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Prescription Drug Monitoring Programs Provide Opioid Abuse Data

Prescription drug abuse has ballooned out of control over the past decade. Drug overdose is now the leading cause of accidental death in the United States. The main culprit behind the overdose deaths is prescription painkillers. Since 1999, the amount of prescription painkillers prescribed and sold in the United States has nearly quadrupled, yet there has not been an overall change in the amount of pain that Americans report. Over-prescribing leads to more abuse and more overdose deaths.

To prevent over-prescribing and "doctor shopping" 49 out of the 50 states in the United States have implemented a Prescription Drug Monitoring Program or "PDMP." Doctor shopping is when a patient will go to multiple doctors trying to obtain as many opiate prescriptions as they can. When the PDMP's were first established, it allowed doctors and pharmacists the ability to see how many prescriptions a patient was on and how many doctors they were seeing. It had a profound impact on the amount of prescription opiates that were on the black market.

Now the information from the prescription drug monitoring systems is being shared between multiple states to detect trends in prescribing and abuse of controlled substances according to a report released today by the Centers for Disease Control and Prevention's (CDC) Morbidity and Mortality Weekly Report (MMWR) Surveillance Summary.

This is the first multi-state report of its kind and the CDC is in charge while the FDA funds the Prescription Behavior Surveillance System (PBSS) which compares and analyzes all of the data on the state prescription drug monitoring systems. The analysis is not from all 49 monitoring programs. The states that submitted their 2013 data were West Virginia, Idaho, Maine, Louisiana, Ohio, Florida and California which is about a quarter of the U.S. population.

The study found that although prescribing practices varied widely in each of the states, the urgency for improved prescribing practices of opioid medications was extremely obvious across the board. Opioid medications were prescribed twice as often as stimulants (Ritalin, Adderall) and benzodiazepines (Xanax).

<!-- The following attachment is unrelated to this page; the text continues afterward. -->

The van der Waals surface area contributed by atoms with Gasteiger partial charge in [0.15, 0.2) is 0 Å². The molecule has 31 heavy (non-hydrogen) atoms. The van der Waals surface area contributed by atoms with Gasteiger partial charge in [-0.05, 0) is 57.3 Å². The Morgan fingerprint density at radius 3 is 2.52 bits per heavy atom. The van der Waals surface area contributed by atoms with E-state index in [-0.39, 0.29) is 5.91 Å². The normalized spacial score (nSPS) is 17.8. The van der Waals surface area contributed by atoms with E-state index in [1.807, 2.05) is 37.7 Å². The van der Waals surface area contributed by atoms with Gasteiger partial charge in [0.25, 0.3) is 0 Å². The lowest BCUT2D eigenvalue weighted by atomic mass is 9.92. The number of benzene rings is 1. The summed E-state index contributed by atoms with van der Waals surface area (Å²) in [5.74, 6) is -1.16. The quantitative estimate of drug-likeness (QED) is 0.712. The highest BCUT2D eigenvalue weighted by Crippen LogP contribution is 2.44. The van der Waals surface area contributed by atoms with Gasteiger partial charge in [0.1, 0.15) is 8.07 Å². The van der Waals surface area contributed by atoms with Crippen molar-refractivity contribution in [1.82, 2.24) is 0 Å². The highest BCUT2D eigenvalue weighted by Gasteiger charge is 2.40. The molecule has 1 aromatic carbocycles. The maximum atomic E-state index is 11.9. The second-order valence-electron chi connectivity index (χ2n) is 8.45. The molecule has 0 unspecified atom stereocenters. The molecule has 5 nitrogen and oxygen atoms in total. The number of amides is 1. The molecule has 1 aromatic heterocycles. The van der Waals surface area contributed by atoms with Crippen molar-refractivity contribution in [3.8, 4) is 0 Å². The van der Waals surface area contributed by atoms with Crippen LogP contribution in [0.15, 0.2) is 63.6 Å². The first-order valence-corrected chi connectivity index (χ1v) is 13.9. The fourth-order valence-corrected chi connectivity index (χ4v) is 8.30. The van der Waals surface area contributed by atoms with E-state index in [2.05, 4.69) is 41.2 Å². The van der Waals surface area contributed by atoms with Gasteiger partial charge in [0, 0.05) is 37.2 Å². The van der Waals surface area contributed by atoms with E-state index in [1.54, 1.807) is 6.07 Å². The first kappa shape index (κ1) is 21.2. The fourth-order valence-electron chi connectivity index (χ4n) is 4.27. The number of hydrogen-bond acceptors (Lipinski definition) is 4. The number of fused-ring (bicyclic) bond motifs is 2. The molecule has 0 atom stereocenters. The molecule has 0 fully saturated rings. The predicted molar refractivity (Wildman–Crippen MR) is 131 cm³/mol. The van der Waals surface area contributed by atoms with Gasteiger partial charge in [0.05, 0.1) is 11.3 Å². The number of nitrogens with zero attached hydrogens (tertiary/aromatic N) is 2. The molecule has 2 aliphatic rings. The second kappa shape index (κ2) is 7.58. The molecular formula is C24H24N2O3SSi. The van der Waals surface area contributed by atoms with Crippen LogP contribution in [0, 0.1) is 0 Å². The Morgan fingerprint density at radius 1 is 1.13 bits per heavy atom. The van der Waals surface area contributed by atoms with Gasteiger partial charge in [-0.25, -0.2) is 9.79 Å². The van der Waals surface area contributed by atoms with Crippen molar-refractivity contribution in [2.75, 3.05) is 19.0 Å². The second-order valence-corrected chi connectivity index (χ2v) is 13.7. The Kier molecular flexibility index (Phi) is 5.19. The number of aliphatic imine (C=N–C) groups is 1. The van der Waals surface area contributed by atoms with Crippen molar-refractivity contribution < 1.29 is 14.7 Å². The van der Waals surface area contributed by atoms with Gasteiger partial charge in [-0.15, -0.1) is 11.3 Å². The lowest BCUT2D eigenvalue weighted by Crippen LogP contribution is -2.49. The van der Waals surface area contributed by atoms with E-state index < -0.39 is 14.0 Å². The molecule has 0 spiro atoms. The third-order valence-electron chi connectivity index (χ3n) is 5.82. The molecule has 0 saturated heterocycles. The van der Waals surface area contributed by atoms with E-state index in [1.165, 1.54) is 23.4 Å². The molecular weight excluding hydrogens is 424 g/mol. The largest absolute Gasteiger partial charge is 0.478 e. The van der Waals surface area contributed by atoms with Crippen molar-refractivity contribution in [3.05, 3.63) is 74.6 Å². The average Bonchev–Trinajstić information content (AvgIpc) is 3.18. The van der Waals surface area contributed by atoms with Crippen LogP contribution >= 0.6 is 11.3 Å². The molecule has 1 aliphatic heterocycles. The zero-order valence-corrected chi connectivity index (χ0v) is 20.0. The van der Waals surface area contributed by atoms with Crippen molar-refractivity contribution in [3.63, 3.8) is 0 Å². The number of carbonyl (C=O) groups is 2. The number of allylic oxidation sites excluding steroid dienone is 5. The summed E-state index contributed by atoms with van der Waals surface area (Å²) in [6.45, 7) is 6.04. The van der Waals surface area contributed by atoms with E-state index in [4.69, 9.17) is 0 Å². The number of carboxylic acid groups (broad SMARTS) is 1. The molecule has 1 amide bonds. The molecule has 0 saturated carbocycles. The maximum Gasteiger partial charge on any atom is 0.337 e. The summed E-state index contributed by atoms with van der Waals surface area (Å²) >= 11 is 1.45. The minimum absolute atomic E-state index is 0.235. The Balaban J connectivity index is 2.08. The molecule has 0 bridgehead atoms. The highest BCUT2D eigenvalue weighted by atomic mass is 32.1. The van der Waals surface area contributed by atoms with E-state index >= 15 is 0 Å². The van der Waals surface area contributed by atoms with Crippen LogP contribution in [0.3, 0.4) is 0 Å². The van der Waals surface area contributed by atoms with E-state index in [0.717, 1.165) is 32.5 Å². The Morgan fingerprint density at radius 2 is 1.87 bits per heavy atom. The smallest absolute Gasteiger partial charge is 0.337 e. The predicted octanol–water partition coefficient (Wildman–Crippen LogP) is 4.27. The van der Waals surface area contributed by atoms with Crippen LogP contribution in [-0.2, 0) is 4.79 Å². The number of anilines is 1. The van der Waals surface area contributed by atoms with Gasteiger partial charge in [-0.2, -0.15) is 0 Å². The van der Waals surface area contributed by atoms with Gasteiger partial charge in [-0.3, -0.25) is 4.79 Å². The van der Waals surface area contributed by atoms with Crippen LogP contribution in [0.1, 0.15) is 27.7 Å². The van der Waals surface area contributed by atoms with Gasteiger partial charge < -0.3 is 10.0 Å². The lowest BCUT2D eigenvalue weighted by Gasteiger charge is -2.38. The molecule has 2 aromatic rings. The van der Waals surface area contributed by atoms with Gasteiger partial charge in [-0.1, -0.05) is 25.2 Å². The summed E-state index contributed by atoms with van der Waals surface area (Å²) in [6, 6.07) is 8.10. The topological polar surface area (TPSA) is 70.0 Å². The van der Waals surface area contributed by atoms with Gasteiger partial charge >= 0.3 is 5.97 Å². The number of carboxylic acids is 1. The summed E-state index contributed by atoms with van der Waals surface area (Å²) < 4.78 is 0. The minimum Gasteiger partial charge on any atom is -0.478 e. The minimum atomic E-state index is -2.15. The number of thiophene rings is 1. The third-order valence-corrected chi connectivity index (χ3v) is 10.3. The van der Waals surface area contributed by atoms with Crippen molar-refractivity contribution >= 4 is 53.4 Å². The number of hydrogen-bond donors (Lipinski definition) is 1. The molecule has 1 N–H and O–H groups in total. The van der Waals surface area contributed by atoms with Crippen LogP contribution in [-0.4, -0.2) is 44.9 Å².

"Every day, 44 people die in American communities from an overdose of prescription opioids and many more become addicted," said CDC director Tom Frieden, M.D., M.P.H. "States are on the front line of witnessing these overdose deaths.  This research can help inform their prescription overdose prevention efforts and save lives."

The obvious findings from the research was that over-prescribing is still very much an issue. Prescribing rates did vary widely by state, twofold for opioid medications, fourfold for stimulants and nearly twofold for benzodiazepines. The majority of over-prescribing of opiate medications come from a very small minority of physicians. To show the differences in prescribing practices, the top one percent of prescribers wrote one in four opiate prescriptions in Delaware compared to one in eight in Maine. Patients who received opioid medications often receive benzodiazepine prescription as well which is quite terrifying considering the adverse effects between the two medications. When a person overdoses from an opioid medication, it is very common for the person to have benzodiazepines such as Xanax or Valium in their system as well.

The data that was collected during this study by the CDC will provide incredible information and trends for physicians to study. It will allow the government to gain more data that can be used to set standards for prescribing and will open the doors to more states sharing their data. The more information that is compared, the better we can study prescribing trends and hopefully find ways to reduce opiate and other narcotic related deaths.

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